Something uncanny happens almost every time someone asks me to talk about a time I did something. Whether it’s in a job interview and I have to discuss a situation in which I have shown problem-solving skills, or a university seminar asking me to think of a time I made a decision which turned out well, for some reason, my entire life is wiped from my brain the second the question is asked.
Nevertheless, I pushed through my momentary memory loss and realised that my most recent major decision worked out well. In fact, better than I could have possibly imagined. Which was interesting, as it was a decision I would normally have never made.
Making the choice to go spend two weeks in Rwanda for my journalism internship, and another two traveling to Kenya and Tanzania, was something I still cannot believe I did. I had never been overseas before going to Africa. I was going over with a group of complete strangers and casual acquaintances. As someone who has high levels of anxiety and a very restricted comfort zone which I am always reluctant to leave, telling family and friends I was going to Rwanda resulted in exclamations of shock, albeit followed by excitement and well-wishes.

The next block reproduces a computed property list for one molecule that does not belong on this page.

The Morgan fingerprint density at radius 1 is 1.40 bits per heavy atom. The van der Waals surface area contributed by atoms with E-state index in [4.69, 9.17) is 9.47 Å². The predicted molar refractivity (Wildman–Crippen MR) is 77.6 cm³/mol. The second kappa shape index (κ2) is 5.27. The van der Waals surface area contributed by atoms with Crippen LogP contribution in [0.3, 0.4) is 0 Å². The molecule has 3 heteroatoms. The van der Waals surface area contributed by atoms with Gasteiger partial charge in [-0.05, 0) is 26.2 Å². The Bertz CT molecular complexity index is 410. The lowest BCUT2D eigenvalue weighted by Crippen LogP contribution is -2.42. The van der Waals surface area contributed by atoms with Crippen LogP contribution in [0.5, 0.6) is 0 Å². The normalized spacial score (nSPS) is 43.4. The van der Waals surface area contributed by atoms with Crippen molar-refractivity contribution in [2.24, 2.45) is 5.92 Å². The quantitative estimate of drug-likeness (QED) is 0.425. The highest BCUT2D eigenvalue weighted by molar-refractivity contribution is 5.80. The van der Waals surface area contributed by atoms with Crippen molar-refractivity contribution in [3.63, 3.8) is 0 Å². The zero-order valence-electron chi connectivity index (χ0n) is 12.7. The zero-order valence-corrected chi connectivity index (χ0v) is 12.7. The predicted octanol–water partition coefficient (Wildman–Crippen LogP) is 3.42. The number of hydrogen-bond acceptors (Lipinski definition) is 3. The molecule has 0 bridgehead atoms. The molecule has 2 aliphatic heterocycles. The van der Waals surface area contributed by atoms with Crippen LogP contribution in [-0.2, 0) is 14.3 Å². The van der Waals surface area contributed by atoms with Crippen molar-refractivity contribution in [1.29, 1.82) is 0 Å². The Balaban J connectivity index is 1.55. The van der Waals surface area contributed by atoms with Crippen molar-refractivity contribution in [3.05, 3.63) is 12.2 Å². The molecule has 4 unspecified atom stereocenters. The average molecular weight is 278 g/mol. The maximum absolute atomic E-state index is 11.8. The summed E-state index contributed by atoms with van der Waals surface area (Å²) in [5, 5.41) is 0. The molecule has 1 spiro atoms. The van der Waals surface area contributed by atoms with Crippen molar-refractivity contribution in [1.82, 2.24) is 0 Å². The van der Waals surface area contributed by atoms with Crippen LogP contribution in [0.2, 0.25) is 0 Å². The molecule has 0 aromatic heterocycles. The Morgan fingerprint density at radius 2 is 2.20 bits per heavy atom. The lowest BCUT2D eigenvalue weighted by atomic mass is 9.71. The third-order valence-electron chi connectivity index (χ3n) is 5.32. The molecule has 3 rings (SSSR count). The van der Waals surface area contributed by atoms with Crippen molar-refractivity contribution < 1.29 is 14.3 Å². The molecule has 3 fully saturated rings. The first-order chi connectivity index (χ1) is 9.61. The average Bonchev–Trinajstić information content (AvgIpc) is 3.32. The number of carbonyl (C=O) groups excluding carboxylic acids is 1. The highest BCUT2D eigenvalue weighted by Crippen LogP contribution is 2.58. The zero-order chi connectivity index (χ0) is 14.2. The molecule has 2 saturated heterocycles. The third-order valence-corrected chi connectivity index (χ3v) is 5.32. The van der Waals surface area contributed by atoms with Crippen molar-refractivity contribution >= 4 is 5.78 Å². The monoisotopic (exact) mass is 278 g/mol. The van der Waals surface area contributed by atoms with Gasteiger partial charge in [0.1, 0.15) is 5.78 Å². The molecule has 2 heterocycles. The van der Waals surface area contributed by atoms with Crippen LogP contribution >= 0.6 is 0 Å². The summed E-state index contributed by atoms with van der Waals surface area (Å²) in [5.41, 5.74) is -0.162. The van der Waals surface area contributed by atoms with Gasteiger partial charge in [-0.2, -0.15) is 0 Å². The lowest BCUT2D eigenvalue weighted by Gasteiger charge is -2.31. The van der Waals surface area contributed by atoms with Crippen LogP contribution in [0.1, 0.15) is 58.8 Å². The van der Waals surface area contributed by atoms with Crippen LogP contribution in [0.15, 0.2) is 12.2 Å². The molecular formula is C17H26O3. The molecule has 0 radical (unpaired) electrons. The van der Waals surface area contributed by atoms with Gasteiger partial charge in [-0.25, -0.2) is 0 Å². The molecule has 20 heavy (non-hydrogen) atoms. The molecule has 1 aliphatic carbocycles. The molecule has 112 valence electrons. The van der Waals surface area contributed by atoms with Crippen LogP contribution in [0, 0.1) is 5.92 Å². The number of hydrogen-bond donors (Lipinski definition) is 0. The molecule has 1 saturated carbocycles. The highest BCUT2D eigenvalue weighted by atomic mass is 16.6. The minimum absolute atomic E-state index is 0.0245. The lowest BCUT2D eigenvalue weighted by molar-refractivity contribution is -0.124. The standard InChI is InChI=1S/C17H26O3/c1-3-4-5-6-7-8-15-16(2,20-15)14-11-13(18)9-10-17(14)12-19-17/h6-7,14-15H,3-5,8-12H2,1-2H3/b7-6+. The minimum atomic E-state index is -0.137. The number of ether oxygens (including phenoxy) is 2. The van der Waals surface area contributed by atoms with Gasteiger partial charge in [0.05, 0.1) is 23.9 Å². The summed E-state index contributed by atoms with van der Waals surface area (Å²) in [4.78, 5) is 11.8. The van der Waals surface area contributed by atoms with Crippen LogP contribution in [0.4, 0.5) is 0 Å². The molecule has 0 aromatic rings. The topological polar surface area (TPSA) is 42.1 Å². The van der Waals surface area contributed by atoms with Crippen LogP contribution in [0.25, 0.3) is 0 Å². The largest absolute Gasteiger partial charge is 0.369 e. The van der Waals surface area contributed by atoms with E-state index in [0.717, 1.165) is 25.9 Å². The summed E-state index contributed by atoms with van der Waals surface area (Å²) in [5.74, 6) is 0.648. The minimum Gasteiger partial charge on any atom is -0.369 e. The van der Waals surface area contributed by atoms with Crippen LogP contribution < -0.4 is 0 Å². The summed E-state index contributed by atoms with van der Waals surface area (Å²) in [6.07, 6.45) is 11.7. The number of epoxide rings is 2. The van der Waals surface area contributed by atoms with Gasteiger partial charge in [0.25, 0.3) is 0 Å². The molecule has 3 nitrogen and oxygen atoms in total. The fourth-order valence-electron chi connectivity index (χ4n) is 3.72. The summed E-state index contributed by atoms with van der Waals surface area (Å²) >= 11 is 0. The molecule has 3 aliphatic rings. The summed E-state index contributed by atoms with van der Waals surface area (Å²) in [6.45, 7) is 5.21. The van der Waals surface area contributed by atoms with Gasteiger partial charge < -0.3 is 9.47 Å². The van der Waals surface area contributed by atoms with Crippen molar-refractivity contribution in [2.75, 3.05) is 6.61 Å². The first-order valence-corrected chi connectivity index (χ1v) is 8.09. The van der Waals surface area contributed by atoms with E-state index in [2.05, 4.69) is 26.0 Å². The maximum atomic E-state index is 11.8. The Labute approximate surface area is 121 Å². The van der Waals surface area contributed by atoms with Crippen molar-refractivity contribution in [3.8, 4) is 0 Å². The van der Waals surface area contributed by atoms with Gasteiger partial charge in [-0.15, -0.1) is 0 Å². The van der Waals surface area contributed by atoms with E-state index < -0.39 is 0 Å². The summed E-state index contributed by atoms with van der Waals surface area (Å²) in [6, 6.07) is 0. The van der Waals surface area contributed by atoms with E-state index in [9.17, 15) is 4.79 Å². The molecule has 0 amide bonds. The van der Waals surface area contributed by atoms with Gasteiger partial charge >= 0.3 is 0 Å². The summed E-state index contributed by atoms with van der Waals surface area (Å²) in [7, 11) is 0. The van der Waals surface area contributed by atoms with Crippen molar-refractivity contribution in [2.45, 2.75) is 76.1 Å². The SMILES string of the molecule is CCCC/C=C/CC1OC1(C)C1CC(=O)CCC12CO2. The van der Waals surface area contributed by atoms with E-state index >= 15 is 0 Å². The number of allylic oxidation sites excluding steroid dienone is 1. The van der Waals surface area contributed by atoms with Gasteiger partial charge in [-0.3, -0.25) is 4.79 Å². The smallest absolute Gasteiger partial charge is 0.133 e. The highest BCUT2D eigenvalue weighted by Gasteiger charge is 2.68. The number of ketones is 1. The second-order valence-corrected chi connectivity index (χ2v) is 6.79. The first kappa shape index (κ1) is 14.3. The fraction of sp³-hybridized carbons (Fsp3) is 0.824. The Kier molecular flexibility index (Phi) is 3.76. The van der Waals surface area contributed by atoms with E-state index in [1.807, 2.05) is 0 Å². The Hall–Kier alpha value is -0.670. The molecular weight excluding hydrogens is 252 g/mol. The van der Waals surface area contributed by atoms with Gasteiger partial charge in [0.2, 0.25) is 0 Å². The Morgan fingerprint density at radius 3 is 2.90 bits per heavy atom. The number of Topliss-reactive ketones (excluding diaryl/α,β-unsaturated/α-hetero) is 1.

The me from before the trip made a decision about my life which was extremely unlike me, but after returning, I’ve realised that choosing to go to Africa is something I would do one thousand times over, and is actually a very ‘me’ choice. Because it turns out I am a person who will take on new experiences, and try to better myself. I experienced many things in Africa, and learned more about myself in four weeks than I have learned in 24 years.
I’ve learned how to appreciate my own work, which is something I have previously struggled with. I’ve always found it difficult to look at something I have written or created and say I am proud of it, but I am immensely proud of the work I did in Rwanda, particularly the photographs I took of my team undertaking their project and the community we were working in.
I’ve learned the value of being able to work in different countries and within different cultural environments, and the power of human ingenuity to solve problems with limited resources.
And above all, I think I’ve finally learned how to be proud of myself in a professional work capacity, and own my achievements, which is something I never thought I’d truly get a grasp on.